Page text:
Accountants’ fees are also deductible. (About € 270 per year)
Rental income can thus be considerably decreased or even cancelled out completely by the offsetting costs rendering your income net of tax over a long period.
However, a negative balance cannot be stocked to off-set income in coming years.
3. Tax on the capital growth
The rate of CGT for both French and non-French residents, who are residents of an EU country, is 16% + 12,1% ‘prelevements sociaux’ of the net gain on the property (the property has to be held for at least 5 years otherwise it is treated as income and is taxable under income tax rules). The gain can be reduced by a flat rate 7.5% to account for the costs of acquisition (or the actual amount if higher) when calculating the CGT payable. There is also a 15% deduction for any enhancement expenditure. The 16% tax is reduced by 10% for each year of ownership after 5 years -
Therefore if the property is held for 15 years no CGT will be payable.
4. French VAT on Leasebacks
Under the leaseback scheme, where the property is used as holiday accommodation for at least 20 years and leased continuously during that time, investors are entitled to a VAT refund on the purchase price of the property. In some cases, the developer will assume the burden of reclaiming the VAT by selling the property to the investor net of VAT. Alternatively, they will sell the property at its gross price in which case the investor must claim the VAT rebate of 19.6% (VAT rate for new build) of the purchase price.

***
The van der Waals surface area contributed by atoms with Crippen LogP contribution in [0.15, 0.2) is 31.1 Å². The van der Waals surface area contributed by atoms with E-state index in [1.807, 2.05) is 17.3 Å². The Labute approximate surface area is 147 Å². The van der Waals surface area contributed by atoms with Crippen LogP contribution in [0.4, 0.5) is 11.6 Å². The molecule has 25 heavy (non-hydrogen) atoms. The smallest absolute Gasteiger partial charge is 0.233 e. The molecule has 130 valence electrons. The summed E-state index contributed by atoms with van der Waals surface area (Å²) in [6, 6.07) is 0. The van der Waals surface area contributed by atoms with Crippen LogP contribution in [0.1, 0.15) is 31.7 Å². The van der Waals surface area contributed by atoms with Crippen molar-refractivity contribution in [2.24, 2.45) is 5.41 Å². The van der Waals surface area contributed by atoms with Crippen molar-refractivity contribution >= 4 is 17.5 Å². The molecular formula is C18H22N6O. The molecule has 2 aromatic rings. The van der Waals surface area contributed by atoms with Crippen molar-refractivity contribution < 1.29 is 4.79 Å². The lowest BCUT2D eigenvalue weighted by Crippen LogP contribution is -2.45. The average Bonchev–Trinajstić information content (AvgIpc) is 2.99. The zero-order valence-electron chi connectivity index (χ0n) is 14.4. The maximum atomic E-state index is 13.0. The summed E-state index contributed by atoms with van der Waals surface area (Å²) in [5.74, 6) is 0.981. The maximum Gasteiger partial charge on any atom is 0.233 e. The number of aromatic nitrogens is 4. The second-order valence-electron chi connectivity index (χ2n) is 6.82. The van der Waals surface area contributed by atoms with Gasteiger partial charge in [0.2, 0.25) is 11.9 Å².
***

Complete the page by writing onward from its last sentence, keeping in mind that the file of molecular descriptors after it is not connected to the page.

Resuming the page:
5. French Wealth Tax or I’impôt sur la Fortune
Non-residents of France who own assets located in France, currently valued at over €790,000 on 1 January of the taxation year, are liable to Wealth Tax on those French assets, including the value of shares in any special purpose company which owns real estate in France, like a Société Civile Immobilière (SCI). However, loans to the individual (or the SCI) specifically attached to the French assets may be deductible against the asset value to reduce the wealth tax calculation (ie only the equity in the property is considered part of the taxable value). As a general rule, taxable assets are valued according to their current market value.
Also, you benefit from a discount of 150 euros per child on the total ISF.